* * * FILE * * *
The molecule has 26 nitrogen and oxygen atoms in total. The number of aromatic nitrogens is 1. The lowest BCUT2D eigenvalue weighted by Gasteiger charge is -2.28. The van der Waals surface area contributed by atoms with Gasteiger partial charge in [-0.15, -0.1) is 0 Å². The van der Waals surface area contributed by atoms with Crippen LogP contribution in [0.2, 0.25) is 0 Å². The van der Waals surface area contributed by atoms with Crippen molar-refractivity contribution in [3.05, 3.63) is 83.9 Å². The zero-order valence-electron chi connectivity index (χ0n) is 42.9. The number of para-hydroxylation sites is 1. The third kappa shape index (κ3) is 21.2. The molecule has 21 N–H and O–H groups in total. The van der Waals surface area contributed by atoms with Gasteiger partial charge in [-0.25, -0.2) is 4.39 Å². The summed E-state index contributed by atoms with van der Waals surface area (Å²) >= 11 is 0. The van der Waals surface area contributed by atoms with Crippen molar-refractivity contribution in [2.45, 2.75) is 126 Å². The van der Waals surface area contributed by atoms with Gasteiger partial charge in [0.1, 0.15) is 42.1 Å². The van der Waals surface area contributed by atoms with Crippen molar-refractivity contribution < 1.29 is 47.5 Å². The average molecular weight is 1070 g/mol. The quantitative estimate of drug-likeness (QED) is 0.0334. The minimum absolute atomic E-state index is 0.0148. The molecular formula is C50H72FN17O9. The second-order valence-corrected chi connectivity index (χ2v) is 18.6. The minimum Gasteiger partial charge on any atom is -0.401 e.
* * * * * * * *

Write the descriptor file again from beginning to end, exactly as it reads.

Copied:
The molecule has 26 nitrogen and oxygen atoms in total. The number of aromatic nitrogens is 1. The lowest BCUT2D eigenvalue weighted by Gasteiger charge is -2.28. The van der Waals surface area contributed by atoms with Gasteiger partial charge in [-0.15, -0.1) is 0 Å². The van der Waals surface area contributed by atoms with Crippen LogP contribution in [0.2, 0.25) is 0 Å². The van der Waals surface area contributed by atoms with Crippen molar-refractivity contribution in [3.05, 3.63) is 83.9 Å². The zero-order valence-electron chi connectivity index (χ0n) is 42.9. The number of para-hydroxylation sites is 1. The third kappa shape index (κ3) is 21.2. The molecule has 21 N–H and O–H groups in total. The van der Waals surface area contributed by atoms with Gasteiger partial charge in [-0.25, -0.2) is 4.39 Å². The summed E-state index contributed by atoms with van der Waals surface area (Å²) >= 11 is 0. The van der Waals surface area contributed by atoms with Crippen molar-refractivity contribution in [2.45, 2.75) is 126 Å². The van der Waals surface area contributed by atoms with Gasteiger partial charge in [0.1, 0.15) is 42.1 Å². The van der Waals surface area contributed by atoms with Crippen molar-refractivity contribution < 1.29 is 47.5 Å². The average molecular weight is 1070 g/mol. The quantitative estimate of drug-likeness (QED) is 0.0334. The minimum absolute atomic E-state index is 0.0148. The molecular formula is C50H72FN17O9. The second-order valence-corrected chi connectivity index (χ2v) is 18.6. The minimum Gasteiger partial charge on any atom is -0.401 e.